Prior to going to Cuba illegally with three friends, a continuing subject of our speculative conversation was the stamp question. Do they or don’t they stamp your passport?
It turns out, they don’t. But it didn’t matter.
I got caught, anyway.
Actually, it was somewhat intentional.
Our group did what an estimated 20,000 to 50,000 other Americans do. That is, to enter Cuba through a third country without asking for the permit supposedly required by the U.S. State Department…more on that word “supposedly” later.
A friend, given all our passport information, bought our Cubana air tickets from Nassau to Havana, $189.50 round trip. In Nassau, we stood in line for well over an hour to get passes to board an ancient 142-passenger, Russian Yak 42 airplane.
The trip to Havana took a little more than an hour but it was an adventure in itself. Smoke came up in the floorboards under seats D4, 5 & 6 soon after takeoff. The floppy passenger seats would never meet FAA standards. The familiar flight attendant admonition to buckle up was also missing, and there were no references to any flotation devices anywhere (did we even have them?). But the plane ride was very smooth.
Upon arrival at the Jose Marti International Airport, we found the Cubans don’t stamp passports, arriving or leaving. Instead, visitors get a small exit visa, which is kept by Cuban customs officials on departure.
Leaving Cuba without incident, but with a lot of memories of friendly people and a crumbling society, we flew Cubana back to Nassau. It was another packed but smooth flight.
Arriving in Nassau, we filled out the usual forms saying where we had been. Illegal travelers generally cite Nassau and leave Cuba out.
My companions did and quickly cleared U.S. Customs in Nassau. With more than a little trepidation but emboldened by a free rum and Coke on the plane, I wrote that my last destination had been “Havana, Cuba.” I was immediately directed to a stern-faced, stiff-backed, mustachioed U.S. custom official.
After he greeted me, he demanded: “Where is your permit?”
“I don’t have one,” I stammered.
“Did you know it’s illegal for Americans to enter Cuba without a permit?”
“Uh, vaguely,” I answered.
He thoroughly searched my two carry-on bags, finding nothing from Cuba. Then he lectured me that the fine for my illegal entry was up to $2500 (not to mention up to ten years in prison).
“Next time, get a permit,” he advised.
But the confusing nature of illegal travel to Cuba does not end there. On my return, I read an article in Business Week magazine that said it’s no longer necessary to get a permit, which had been confusing.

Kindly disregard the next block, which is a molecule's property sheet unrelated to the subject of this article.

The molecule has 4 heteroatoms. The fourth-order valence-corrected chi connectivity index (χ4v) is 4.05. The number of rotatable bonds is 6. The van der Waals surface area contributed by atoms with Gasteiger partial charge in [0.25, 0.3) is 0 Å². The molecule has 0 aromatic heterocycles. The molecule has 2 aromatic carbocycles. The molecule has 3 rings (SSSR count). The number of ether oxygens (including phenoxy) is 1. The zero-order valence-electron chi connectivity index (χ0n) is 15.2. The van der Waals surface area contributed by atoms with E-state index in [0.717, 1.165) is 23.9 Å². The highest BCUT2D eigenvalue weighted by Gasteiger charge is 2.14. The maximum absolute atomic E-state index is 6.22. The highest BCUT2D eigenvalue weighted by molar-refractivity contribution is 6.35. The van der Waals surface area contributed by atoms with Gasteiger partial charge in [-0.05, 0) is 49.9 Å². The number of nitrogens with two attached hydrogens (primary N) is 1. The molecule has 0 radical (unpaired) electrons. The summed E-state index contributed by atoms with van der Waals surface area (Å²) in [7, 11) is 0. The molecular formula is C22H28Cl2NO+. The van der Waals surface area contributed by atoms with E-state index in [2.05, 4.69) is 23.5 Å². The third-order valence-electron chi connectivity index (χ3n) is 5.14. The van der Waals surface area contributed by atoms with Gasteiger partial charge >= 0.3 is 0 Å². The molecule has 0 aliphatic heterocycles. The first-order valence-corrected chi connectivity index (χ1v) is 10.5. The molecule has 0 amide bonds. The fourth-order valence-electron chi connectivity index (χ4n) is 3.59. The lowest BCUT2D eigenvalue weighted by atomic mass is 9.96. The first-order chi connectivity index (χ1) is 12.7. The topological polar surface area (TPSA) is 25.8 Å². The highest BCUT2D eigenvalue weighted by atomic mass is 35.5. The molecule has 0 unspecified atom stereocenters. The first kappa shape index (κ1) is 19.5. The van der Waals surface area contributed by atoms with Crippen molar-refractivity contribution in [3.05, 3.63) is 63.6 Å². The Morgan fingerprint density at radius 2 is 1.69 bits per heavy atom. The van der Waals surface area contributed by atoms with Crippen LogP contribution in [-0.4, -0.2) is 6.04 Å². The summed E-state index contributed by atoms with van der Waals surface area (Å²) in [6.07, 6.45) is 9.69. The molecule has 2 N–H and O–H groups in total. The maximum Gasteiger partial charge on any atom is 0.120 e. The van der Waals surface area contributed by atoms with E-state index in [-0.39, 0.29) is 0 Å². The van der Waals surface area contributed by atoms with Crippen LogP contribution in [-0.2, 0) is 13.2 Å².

Technically, travel to Cuba for Americans has never been banned. But it’s illegal to spend money there. So travelers have been told if they pre-pay for their trip, it’s OK.
“But these same rules (posted at www.treas.gov/ofac) say that full-time professionals whose travel is directly related to professional research can go without special permission. If they’re questioned by U.S. Customs agents, they can simply say they were legally entitled to go,” the article said.
Previously, Americans who fell into the professional category had to apply for a license, but the requirement was waived after the State Department was deluged with requests, according to the magazine.
Apart from the obvious categories of journalist and academic, all kinds of people now qualify. Washington requires only that the trip “comprises a full work schedule” and that the result “has a substantial likelihood of public dissemination.”
Since the latter has not been fully defined, the presumption is that publishing a traveler’s diary on the Internet or even writing a letter meets the requirement. And apparently there are no known cases of Americans prosecuted as “illegal.”
If you want my advice about going to Cuba, don’t forget to bring lots of cash. U.S. credit cards are worthless there.
As far as how you get there, far be it from me to promote illegality. In my opinion, however, a government continuing to single out one country in the world as forbidden to American travelers deserves to have its dubious wishes denied by any available loophole.